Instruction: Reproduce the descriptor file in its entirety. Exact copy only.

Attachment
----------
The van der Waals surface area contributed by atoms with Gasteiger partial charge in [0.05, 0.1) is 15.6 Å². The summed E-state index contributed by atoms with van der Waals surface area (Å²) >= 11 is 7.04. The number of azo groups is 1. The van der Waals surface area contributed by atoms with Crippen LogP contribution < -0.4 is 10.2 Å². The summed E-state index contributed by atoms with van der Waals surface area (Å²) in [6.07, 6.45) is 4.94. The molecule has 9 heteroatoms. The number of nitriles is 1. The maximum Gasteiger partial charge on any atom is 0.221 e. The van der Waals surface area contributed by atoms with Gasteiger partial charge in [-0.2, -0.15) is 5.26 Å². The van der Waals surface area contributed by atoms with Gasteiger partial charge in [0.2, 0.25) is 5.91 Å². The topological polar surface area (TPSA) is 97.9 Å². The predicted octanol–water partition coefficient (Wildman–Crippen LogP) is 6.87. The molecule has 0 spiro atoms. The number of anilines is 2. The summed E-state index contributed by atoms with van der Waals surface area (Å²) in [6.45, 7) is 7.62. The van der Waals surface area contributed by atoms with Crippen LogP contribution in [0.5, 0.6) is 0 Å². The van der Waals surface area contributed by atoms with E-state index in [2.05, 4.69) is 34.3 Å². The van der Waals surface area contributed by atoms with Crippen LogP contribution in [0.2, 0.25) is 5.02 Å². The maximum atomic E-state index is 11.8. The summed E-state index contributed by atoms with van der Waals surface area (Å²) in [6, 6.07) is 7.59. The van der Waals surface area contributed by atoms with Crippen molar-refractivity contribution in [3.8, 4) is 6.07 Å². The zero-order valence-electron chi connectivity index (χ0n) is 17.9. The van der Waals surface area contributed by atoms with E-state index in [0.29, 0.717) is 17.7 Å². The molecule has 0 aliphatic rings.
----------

The van der Waals surface area contributed by atoms with Gasteiger partial charge in [0.05, 0.1) is 15.6 Å². The summed E-state index contributed by atoms with van der Waals surface area (Å²) >= 11 is 7.04. The number of azo groups is 1. The van der Waals surface area contributed by atoms with Crippen LogP contribution < -0.4 is 10.2 Å². The summed E-state index contributed by atoms with van der Waals surface area (Å²) in [6.07, 6.45) is 4.94. The molecule has 9 heteroatoms. The number of nitriles is 1. The maximum Gasteiger partial charge on any atom is 0.221 e. The van der Waals surface area contributed by atoms with Gasteiger partial charge in [-0.2, -0.15) is 5.26 Å². The van der Waals surface area contributed by atoms with Gasteiger partial charge in [0.2, 0.25) is 5.91 Å². The topological polar surface area (TPSA) is 97.9 Å². The predicted octanol–water partition coefficient (Wildman–Crippen LogP) is 6.87. The molecule has 0 spiro atoms. The number of anilines is 2. The summed E-state index contributed by atoms with van der Waals surface area (Å²) in [6.45, 7) is 7.62. The van der Waals surface area contributed by atoms with Crippen LogP contribution in [0.5, 0.6) is 0 Å². The van der Waals surface area contributed by atoms with E-state index in [2.05, 4.69) is 34.3 Å². The van der Waals surface area contributed by atoms with Crippen LogP contribution in [0.2, 0.25) is 5.02 Å². The maximum atomic E-state index is 11.8. The summed E-state index contributed by atoms with van der Waals surface area (Å²) in [6, 6.07) is 7.59. The van der Waals surface area contributed by atoms with Crippen molar-refractivity contribution in [3.8, 4) is 6.07 Å². The zero-order valence-electron chi connectivity index (χ0n) is 17.9. The van der Waals surface area contributed by atoms with E-state index in [0.29, 0.717) is 17.7 Å². The molecule has 0 aliphatic rings.